Through the Bible in One Year

Day 169

John 17:20-26

So far we have seen Jesus pray to be glorified and we have seen him pray for his disciples.  And now today we are going to see Jesus pray for all those who will ever be his disciples.  And what we are going to see Jesus focusing on in this prayer for all of his future disciples is unity, because he knew that the devil was going to try and derail the mission of the church by sowing seeds of disunity.

“My prayer is not for them alone. I pray also for those who will believe in me through their message, that all of them may be one, Father, just as you are in me and I am in you. May they also be in us so that the world may believe that you have sent me. I have given them the glory that you gave me, that they may be one as we are one — I in them and you in me—so that they may be brought to complete unity. Then the world will know that you sent me and have loved them even as you have loved me.

“Father, I want those you have given me to be with me where I am, and to see my glory, the glory you have given me because you loved me before the creation of the world.

“Righteous Father, though the world does not know you, I know you, and they know that you have sent me. I have made you known to them, and will continue to make you known in order that the love you have for me may be in them and that I myself may be in them.”—17:20-26

Jesus’ final words of prayer of focus on future believers.  He prayed for their unity and future destiny.  He wanted them to experience the depth of unity that exists between him and the Father.  Jesus desires that his people be committed to his mission and that they love one another as he has loved them.  He does not want believers fighting with one another or competing with one another.  One reason Jesus wants a unified people of God is so that the world may be convinced by the church’s witness that the Father sent Jesus.  The church’s unity is a divine mandate.  This unity is to imitate, to a lesser degree, the unity of the Godhead.  Jesus concluded the prayer by requesting that future believers know the indwelling love of the Father and the manifest presence of the Son.  The Father’s love is the same love he has for the Son.  This thought is incomprehensible to the human mind, which may be why the apostle Paul prayed that believers would be able to comprehend that which is truly incomprehensible: God’s love for them.

Now let’s wrap this up by talking about the phrase found in verse 21 that says, “that all of them may be one.”  This phrase expresses one of Christ’s deepest desires for his people as a whole.  He mentions this four times in his prayer (vv. 11 and 21-23) because unity is a primary factor in accomplishing God’s purposes and confirming the truth of the message about Christ (vv. 21 and 23).  The unity that Jesus prayed for was not organizational unity but spiritual unity based on the following: true spiritual salvation and a personal relationship with Christ (v. 23); knowing and experiencing the love of the Father and the companionship of Christ (v. 26); separation from the evil ways of the world (vv. 14-16); growth in their knowledge of truth and devotion to God’s purposes (vv. 17 and 19); receiving, believing and obeying the truth of God’s Word (vv. 6, 8 and 17); and the desire to bring Christ’s message of forgiveness and spiritual salvation to those who do not yet have a personal relationship with Christ (vv. 21 and 23).  When any one of these factors is missing, complete unity among Jesus’ followers cannot exist as he desires.  Now let’s look four things that we should learn about Christian unity in this last section of Jesus’ prayer.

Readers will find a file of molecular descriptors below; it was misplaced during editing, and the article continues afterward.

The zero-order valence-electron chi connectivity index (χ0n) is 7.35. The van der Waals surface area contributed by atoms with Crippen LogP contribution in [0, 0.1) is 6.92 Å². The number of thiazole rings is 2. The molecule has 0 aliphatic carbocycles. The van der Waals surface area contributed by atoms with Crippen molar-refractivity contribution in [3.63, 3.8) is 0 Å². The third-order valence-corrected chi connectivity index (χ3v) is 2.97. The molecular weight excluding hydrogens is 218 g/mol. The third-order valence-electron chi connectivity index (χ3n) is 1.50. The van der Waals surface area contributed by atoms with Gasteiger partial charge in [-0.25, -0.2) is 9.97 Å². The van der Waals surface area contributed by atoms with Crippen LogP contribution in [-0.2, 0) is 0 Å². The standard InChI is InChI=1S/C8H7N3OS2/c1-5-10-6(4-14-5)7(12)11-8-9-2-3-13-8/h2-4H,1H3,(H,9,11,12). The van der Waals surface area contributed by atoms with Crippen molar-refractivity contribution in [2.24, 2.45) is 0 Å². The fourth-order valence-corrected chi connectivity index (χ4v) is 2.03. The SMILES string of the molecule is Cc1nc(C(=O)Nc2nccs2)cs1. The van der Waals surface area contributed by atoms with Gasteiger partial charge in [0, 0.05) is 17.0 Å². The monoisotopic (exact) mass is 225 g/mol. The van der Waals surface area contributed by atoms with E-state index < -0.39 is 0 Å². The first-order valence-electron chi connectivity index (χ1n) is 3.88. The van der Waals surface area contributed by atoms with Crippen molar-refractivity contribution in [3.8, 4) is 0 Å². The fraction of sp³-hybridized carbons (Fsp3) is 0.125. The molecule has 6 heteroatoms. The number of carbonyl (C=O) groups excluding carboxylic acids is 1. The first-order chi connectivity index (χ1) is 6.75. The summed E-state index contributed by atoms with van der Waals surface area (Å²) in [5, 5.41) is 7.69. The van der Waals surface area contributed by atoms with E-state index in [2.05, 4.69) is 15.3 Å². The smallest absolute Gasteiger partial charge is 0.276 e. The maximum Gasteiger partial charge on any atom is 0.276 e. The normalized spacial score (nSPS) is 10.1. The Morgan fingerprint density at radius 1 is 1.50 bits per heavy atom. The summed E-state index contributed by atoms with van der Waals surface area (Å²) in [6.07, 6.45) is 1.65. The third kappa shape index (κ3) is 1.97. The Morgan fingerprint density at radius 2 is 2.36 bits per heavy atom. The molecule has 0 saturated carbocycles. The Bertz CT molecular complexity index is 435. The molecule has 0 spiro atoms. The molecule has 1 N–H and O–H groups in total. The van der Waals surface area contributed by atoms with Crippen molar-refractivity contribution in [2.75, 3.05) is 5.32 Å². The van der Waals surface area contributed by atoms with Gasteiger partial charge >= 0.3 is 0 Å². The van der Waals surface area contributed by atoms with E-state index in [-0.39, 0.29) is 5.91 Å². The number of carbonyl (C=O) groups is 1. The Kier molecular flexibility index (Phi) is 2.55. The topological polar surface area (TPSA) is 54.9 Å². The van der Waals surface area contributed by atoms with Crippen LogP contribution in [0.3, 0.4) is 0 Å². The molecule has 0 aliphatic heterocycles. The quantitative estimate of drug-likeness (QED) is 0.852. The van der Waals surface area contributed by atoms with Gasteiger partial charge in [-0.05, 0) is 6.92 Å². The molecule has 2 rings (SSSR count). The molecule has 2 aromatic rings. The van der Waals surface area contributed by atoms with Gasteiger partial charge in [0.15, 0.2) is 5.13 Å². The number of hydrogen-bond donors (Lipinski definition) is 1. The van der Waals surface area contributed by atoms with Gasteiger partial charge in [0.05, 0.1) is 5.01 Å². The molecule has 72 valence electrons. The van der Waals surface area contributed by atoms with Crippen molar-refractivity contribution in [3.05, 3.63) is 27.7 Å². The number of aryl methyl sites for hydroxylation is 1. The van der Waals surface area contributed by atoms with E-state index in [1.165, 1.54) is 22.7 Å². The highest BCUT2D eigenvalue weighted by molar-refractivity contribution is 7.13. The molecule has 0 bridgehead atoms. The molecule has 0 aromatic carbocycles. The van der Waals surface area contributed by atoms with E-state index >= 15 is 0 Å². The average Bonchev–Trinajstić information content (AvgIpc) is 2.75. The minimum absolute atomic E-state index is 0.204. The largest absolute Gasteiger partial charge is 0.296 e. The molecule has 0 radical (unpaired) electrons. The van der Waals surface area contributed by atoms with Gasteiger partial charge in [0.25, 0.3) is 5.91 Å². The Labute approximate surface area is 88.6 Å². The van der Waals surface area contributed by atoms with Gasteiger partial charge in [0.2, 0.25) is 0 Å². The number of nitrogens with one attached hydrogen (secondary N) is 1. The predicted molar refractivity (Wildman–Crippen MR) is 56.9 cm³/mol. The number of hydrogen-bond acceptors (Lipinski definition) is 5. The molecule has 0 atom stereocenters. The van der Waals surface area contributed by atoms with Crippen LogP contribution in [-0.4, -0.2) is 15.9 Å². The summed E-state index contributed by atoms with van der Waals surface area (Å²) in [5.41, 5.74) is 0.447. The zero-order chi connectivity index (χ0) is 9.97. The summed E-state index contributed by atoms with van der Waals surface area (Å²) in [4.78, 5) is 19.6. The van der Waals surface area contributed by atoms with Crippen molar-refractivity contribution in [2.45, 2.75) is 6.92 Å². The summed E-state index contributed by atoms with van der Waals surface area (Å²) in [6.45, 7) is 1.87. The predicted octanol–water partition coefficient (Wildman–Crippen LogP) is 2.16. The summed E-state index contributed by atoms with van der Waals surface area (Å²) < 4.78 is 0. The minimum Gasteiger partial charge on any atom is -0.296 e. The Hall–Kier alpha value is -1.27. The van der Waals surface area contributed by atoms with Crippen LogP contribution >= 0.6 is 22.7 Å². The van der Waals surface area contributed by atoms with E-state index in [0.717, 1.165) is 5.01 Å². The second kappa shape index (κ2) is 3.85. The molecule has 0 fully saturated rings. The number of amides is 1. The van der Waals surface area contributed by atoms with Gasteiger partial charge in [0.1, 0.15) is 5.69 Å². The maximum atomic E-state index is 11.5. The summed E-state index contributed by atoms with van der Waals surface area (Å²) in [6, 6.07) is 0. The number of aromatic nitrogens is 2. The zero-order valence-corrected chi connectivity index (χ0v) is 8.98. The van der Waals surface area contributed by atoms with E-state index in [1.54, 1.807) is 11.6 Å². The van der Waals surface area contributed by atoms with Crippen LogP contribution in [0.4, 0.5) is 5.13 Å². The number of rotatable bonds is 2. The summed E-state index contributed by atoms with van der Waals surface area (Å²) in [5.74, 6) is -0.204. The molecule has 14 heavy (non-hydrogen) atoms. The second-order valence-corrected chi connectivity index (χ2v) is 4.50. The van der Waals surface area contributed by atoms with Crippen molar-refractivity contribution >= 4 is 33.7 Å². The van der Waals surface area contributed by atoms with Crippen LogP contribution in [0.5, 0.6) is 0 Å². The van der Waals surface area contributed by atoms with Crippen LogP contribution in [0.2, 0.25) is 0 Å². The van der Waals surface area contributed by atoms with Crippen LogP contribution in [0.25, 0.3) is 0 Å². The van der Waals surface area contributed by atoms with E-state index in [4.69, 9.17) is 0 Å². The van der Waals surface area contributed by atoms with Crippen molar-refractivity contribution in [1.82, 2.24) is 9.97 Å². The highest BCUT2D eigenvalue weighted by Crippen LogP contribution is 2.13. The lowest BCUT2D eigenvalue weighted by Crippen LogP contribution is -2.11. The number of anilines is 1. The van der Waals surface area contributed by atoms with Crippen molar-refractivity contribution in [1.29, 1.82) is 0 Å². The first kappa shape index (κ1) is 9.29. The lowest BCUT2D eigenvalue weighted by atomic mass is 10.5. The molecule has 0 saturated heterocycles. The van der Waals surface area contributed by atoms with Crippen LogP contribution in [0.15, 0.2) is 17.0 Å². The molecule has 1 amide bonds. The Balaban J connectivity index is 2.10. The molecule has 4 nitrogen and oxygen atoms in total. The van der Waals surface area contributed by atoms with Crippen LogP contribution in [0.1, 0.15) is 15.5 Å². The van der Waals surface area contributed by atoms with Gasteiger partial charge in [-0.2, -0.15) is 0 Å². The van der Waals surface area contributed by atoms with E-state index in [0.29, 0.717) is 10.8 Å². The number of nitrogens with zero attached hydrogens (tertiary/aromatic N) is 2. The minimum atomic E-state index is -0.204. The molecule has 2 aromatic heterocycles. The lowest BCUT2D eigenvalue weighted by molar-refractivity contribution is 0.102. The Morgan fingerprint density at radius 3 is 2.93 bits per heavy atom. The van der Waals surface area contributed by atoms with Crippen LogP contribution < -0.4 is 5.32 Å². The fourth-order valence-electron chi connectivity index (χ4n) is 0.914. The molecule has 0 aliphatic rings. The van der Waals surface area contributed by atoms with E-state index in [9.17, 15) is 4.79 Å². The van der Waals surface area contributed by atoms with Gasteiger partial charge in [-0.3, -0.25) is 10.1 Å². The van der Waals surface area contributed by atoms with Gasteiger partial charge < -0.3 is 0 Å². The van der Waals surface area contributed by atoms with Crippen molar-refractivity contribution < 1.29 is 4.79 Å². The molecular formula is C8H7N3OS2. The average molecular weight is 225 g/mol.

1. Jesus does not pray for his followers to “become one,” but rather that they may “be one.”  The present subjunctive phrasing used here means that action is ongoing, meaning “continually be one.”  This type of unity is based on our common relationship to the Father and the Son and on having the same basic attitude toward the world, the Word and the need to reach out to those who are spiritual lost—those who do not have a relationship with Jesus.
  2. Attempting to create what looks like unity by having meetings, conferences or complex organization can result in tension and frustration.  What Jesus had in mind is much more than unified gatherings or the appearance of togetherness.  It is spiritual unity of heart, mind and purpose among those who are fully devoted to Christ and his Word.
  3. This does not mean that God’s people must agree or have the same perspective on all issues, but they must maintain a unified and uncompromising commitment to honoring Christ, staying true to his Word and leading others into a personal relationship with God.
  4. One of the primary reasons for this sort of unity is that people will know that Jesus was sent by the Father to bring them back into a relationship with God—that “may believe that you have sent me.”  Christ’s followers will not be able to effectively accomplish their purpose of leading others to Christ unless they are living in unity.  In other words, without unity, our testimony lacks credibility and few people in the world will give serious thought to following Christ and becoming part of his church.

And we will pick up from here tomorrow, when we see Jesus’ arrest, which takes us into John chapter 18.

Tomorrow’s Bible Readings:

2 Kings 1-2, Acts 13:42-14:7, Psalm 139:1-24 and Proverbs 17:19-21

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